Posted on February 24, 2020 Issues: #MeToo - What Next? Sexual Harassment in the Workplace

(New York City, NY) Today, a jury convicted Harvey Weinstein of first degree sexual assault and third degree rape. 

 

The following is a statement by Fatima Goss Graves, President and CEO of the National Women’s Law Center:

“Today’s verdict delivers a measure of justice to the survivors who came forward at great personal risk to tell their horrific stories of abuse. I am so grateful to them and inspired by their courage. Their accounts revealed how sexual abuse erodes self-worth, demolishes careers, and why survivors often keep silent— and how our stereotypes about how ‘real victims’ behave are wrong and ignore how power works. By speaking up, the Silence Breakers have inspired hundreds of thousands of others to do the same.  And, together, these voices saying ‘Me too’ have spurred unprecedented shifts in our culture and important improvements in the law around sexual harassment. We’ve come a long way since the Weinstein story first broke in 2017, but this verdict shows that our work is not done. We won’t stop until we achieve safety, dignity, and equality for all at work, at school, and in our communities.”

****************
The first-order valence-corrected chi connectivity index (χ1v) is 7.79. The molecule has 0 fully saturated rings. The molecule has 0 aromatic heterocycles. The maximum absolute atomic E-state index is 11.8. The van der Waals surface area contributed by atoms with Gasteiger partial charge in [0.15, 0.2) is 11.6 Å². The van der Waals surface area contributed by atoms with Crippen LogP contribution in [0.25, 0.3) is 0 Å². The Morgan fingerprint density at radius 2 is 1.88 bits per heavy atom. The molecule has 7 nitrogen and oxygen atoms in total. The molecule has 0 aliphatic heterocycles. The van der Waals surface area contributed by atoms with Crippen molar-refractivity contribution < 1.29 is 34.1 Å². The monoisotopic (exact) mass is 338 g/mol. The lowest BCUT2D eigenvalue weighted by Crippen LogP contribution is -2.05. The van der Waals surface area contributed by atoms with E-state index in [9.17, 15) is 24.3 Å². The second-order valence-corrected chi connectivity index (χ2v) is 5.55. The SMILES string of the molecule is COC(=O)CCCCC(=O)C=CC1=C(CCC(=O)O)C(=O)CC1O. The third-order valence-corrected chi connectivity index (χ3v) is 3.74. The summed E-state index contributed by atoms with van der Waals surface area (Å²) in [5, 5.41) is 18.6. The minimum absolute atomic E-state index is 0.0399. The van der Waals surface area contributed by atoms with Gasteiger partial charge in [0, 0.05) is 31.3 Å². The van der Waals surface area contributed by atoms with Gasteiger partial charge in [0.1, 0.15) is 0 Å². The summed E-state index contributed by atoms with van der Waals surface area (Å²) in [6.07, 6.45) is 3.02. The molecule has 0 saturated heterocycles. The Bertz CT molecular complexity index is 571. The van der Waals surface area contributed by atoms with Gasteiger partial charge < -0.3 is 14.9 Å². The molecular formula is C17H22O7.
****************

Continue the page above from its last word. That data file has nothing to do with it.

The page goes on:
Since accusations against Weinstein first came to national prominence in October 2017, elevating the national #MeToo movement:

 

• 13 states limited or prohibited employers from requiring employees to sign nondisclosure agreements as a condition of employment or as part of a settlement agreement.
• 5 states expanded workplace harassment protections to include independent contractors,  interns, or graduate students for the first time.
• 5 states and New York City expanded their statute of limitations for filing a harassment or discrimination claim.
• 10 states and New York City enacted key prevention measures, including mandatory training and policy requirements for employers.

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